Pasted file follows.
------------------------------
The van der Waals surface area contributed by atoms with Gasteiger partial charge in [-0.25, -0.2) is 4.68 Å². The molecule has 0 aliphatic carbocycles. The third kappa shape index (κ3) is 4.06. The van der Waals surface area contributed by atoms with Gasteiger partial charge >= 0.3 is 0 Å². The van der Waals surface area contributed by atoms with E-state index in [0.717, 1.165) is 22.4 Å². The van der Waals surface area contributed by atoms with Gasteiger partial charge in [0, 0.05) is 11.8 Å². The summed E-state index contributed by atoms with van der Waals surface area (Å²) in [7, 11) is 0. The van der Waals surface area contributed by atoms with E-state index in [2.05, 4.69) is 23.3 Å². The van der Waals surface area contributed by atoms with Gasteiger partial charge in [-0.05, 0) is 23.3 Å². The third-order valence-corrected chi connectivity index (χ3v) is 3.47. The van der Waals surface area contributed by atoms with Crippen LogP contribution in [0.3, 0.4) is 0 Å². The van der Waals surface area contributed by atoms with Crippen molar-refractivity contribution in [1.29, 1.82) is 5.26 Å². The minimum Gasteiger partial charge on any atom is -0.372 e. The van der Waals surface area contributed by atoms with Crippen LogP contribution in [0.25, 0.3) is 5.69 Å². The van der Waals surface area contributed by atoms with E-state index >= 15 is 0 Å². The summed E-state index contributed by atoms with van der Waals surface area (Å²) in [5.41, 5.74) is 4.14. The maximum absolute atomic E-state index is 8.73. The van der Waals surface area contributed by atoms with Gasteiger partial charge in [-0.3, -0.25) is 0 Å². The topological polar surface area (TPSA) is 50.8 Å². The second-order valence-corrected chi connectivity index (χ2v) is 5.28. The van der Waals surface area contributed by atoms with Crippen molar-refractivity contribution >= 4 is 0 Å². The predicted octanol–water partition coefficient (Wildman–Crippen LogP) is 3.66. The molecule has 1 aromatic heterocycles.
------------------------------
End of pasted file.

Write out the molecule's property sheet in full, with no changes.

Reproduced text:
The van der Waals surface area contributed by atoms with Gasteiger partial charge in [-0.25, -0.2) is 4.68 Å². The molecule has 0 aliphatic carbocycles. The third kappa shape index (κ3) is 4.06. The van der Waals surface area contributed by atoms with Gasteiger partial charge >= 0.3 is 0 Å². The van der Waals surface area contributed by atoms with E-state index in [0.717, 1.165) is 22.4 Å². The van der Waals surface area contributed by atoms with Gasteiger partial charge in [0, 0.05) is 11.8 Å². The summed E-state index contributed by atoms with van der Waals surface area (Å²) in [7, 11) is 0. The van der Waals surface area contributed by atoms with E-state index in [2.05, 4.69) is 23.3 Å². The van der Waals surface area contributed by atoms with Gasteiger partial charge in [-0.05, 0) is 23.3 Å². The third-order valence-corrected chi connectivity index (χ3v) is 3.47. The van der Waals surface area contributed by atoms with Crippen LogP contribution in [0.3, 0.4) is 0 Å². The van der Waals surface area contributed by atoms with Crippen molar-refractivity contribution in [1.29, 1.82) is 5.26 Å². The minimum Gasteiger partial charge on any atom is -0.372 e. The van der Waals surface area contributed by atoms with Crippen LogP contribution in [0.25, 0.3) is 5.69 Å². The van der Waals surface area contributed by atoms with E-state index >= 15 is 0 Å². The summed E-state index contributed by atoms with van der Waals surface area (Å²) in [5.41, 5.74) is 4.14. The maximum absolute atomic E-state index is 8.73. The van der Waals surface area contributed by atoms with Gasteiger partial charge in [-0.3, -0.25) is 0 Å². The topological polar surface area (TPSA) is 50.8 Å². The second-order valence-corrected chi connectivity index (χ2v) is 5.28. The van der Waals surface area contributed by atoms with Crippen molar-refractivity contribution >= 4 is 0 Å². The predicted octanol–water partition coefficient (Wildman–Crippen LogP) is 3.66. The molecule has 1 aromatic heterocycles.